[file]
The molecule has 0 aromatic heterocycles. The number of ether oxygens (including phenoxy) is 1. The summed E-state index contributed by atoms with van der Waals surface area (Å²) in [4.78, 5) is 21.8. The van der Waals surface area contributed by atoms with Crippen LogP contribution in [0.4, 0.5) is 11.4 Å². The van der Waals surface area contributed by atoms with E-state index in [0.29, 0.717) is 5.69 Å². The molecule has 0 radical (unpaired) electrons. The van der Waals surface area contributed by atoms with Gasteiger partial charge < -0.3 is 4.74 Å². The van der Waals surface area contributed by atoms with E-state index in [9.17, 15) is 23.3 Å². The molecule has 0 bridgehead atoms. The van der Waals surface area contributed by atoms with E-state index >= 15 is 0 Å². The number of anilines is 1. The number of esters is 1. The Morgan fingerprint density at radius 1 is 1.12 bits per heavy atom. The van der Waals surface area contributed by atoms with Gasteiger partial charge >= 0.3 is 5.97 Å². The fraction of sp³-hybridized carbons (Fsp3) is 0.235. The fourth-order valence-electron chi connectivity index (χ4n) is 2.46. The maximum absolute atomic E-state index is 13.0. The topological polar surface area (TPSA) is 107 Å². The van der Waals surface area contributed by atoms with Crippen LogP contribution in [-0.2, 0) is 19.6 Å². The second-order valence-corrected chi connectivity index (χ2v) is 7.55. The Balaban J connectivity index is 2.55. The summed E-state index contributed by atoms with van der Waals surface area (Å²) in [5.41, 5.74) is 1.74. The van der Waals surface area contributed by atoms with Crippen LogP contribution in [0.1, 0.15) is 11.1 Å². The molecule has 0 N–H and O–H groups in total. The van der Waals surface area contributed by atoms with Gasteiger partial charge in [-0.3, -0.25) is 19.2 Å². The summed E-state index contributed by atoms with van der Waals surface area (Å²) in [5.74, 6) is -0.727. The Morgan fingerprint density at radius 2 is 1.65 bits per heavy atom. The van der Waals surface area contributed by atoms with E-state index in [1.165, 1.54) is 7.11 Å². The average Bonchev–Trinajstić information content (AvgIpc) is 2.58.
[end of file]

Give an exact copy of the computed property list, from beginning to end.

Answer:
The molecule has 0 aromatic heterocycles. The number of ether oxygens (including phenoxy) is 1. The summed E-state index contributed by atoms with van der Waals surface area (Å²) in [4.78, 5) is 21.8. The van der Waals surface area contributed by atoms with Crippen LogP contribution in [0.4, 0.5) is 11.4 Å². The van der Waals surface area contributed by atoms with E-state index in [0.29, 0.717) is 5.69 Å². The molecule has 0 radical (unpaired) electrons. The van der Waals surface area contributed by atoms with Gasteiger partial charge < -0.3 is 4.74 Å². The van der Waals surface area contributed by atoms with E-state index in [9.17, 15) is 23.3 Å². The molecule has 0 bridgehead atoms. The van der Waals surface area contributed by atoms with E-state index >= 15 is 0 Å². The number of anilines is 1. The number of esters is 1. The Morgan fingerprint density at radius 1 is 1.12 bits per heavy atom. The van der Waals surface area contributed by atoms with Gasteiger partial charge >= 0.3 is 5.97 Å². The fraction of sp³-hybridized carbons (Fsp3) is 0.235. The fourth-order valence-electron chi connectivity index (χ4n) is 2.46. The maximum absolute atomic E-state index is 13.0. The topological polar surface area (TPSA) is 107 Å². The van der Waals surface area contributed by atoms with Crippen LogP contribution in [-0.2, 0) is 19.6 Å². The second-order valence-corrected chi connectivity index (χ2v) is 7.55. The Balaban J connectivity index is 2.55. The summed E-state index contributed by atoms with van der Waals surface area (Å²) in [5.41, 5.74) is 1.74. The van der Waals surface area contributed by atoms with Crippen LogP contribution in [0.1, 0.15) is 11.1 Å². The molecule has 0 N–H and O–H groups in total. The van der Waals surface area contributed by atoms with Gasteiger partial charge in [-0.3, -0.25) is 19.2 Å². The summed E-state index contributed by atoms with van der Waals surface area (Å²) in [5.74, 6) is -0.727. The Morgan fingerprint density at radius 2 is 1.65 bits per heavy atom. The van der Waals surface area contributed by atoms with E-state index in [1.165, 1.54) is 7.11 Å². The average Bonchev–Trinajstić information content (AvgIpc) is 2.58.